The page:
THERE’S a power struggle going on but it’s not taking place in the boardroom; it’s happening in the engine rooms of premium German estate cars. One of Audi’s key rivals has already taken the latest shot at become the top dog, but now the Ingolstadt firm has struck back with its RS6 Avant.
You don’t need an elephant’s memory to realise that RS models have never been short of power. The previous RS6 had a twin-turbo V10, and before that the it was a twin-turbo V8. No RS6 Avant has had anything less than 450bhp, which was a supercar-only figure just 20-odd years ago. This latest model has 552bhp, which sounds like sanctioned madness and damned good fun.
But this is the 21st Century where number chasing goes as far as fuel consumption and emissions as much as top speed. So the RS6 Avant’s blockbusting engine has cylinder-on-demand, which switches off half the engine under light loads in order to save fuel, and while that might seem irrelevant on a car this fast it helps it to achieve 40% better fuel consumption than the old car; 28.8mpg combined is possible.
And the RS6 remains just as much an Avant as the 2.0 TDI. Climb in the back and there is stacks of space, except instead of nice cloth you have even more tempting leather. There’s room for three adults too, so you can take four passengers and scare the living daylights out of them if the mood takes you. Out back there is that vast boot with divider rails and storage compartments, 565 litres of space with the seats up and 1,680 with them folded – Audi points out that the RS6 Avant is the world’s fastest production estate.
All the clues are there of course. It clearly has its roots in the A6 as you approach it but the visual muscle is hard to miss. Fractionally more subtle than the old car, it has the flared wings, the gaping front grilles and vast alloy wheels (20-inch standard, 21-inch optional). Models with the optional dynamic package even have ‘Quattro’ printed on the lower front grille.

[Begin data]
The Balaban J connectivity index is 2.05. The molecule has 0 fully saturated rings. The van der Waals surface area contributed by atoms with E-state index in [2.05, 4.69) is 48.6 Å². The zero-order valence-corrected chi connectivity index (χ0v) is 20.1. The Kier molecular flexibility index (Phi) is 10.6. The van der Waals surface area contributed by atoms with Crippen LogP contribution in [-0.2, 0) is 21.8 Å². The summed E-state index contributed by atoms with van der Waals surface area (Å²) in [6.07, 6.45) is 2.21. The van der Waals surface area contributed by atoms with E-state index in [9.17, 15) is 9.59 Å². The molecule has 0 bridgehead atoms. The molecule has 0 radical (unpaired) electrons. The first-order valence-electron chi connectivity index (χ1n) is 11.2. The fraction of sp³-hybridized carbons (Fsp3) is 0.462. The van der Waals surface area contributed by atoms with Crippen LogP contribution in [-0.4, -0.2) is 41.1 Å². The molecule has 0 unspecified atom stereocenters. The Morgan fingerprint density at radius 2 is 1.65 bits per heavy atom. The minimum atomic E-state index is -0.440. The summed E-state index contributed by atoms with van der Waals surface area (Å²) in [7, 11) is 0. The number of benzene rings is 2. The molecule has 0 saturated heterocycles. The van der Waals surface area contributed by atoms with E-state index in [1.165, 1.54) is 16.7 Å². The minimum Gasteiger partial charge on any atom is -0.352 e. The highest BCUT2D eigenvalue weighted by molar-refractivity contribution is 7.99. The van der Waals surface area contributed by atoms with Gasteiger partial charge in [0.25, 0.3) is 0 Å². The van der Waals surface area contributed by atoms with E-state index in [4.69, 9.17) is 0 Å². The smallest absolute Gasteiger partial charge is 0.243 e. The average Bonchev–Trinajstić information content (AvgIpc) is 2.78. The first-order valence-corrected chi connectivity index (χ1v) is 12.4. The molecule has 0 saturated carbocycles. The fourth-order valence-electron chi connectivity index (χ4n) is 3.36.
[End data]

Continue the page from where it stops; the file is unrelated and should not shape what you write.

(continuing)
Step inside and the chunky bucket seats greet you, offer a multitude of adjustment and are supremely supportive. The Audi Drive Select system is standard of course, but even when starting up in Comfort mode there is a charismatic rumble from the exhaust when you hit the starter button. Slot the gearlever into D and with the faintest brush of the throttle the RS6 gets going.
Even when behaving yourself in the first few miles the RS6 can’t hide how much power and torque is on offer. A moderate squeeze of the accelerator delivers thoroughly effortless acceleration in massive chunks, until you quickly run out of road. But it remains civilised with the standard air suspension doing an impressive job of smoothing out lumps, despite the big wheels, and the noise is muted. Back off the throttle quickly however and there’s a delicious crackle from the exhaust – just in case you’d forgotten what this car can really do.
Munich isn’t know for having miles of sinewy B-like roads, but what it does have is deresricted autobahn. Turning the Drive Select system to Dynamic primes the RS6 Avant for action; sharpening the throttle, gearbox and steering response, turning the exhaust to maximum volume and sharpening the suspension. Cruising with the traffic at an easy 80mph is still comfortable, but when the traffic peels away it’s the performance that steals the show.
Bury the throttle and it’s blasting forward instantaneously, the engine giving a controlled blare through its exhaust. Flip the right paddle on the red line and the surge continues again, accelerating seemingly as quick as it was 50mph ago. On several occasions in just a few miles the RS6 Avant ran to beyond 160mph with devastating ease, and hauled back down to a sub-100mph cruise with even less effort. The standard RS6 is limited to 155mph, but you can option a 174mph or even 189mph limiter – yet it would easily go beyond this given free reign.
And all that power is easily exploitable too, with the reassurance of four-wheel drive. Physically it is a big car but it all feels controlled and manageable from behind the wheel; sharp steering, composed suspension and immense brakes (with optional ceramic discs for greater power). If the RS6 can’t use it’s power, no car can.
You could argue that a car like this is frivolous, costing almost £80,000. But that would be to miss the point entirely. What other car can carry five adults plus stacks of luggage, cross countries in any weather and leave supercars at the lights as it blasts to 62mph in 3.9 seconds?
FACTS AT A GLANCE
Audi RS6 Avant, £76,985
Engine: 4.0-litre petrol unit producing 552bhp and of torque
Transmission: Seven-speed dual clutch automatic driving all four wheels
Performance: Top speed 155mph (optionally 174mph or 189mph), 0-62mph in 3.9 seconds
Economy: 28.8mpg combined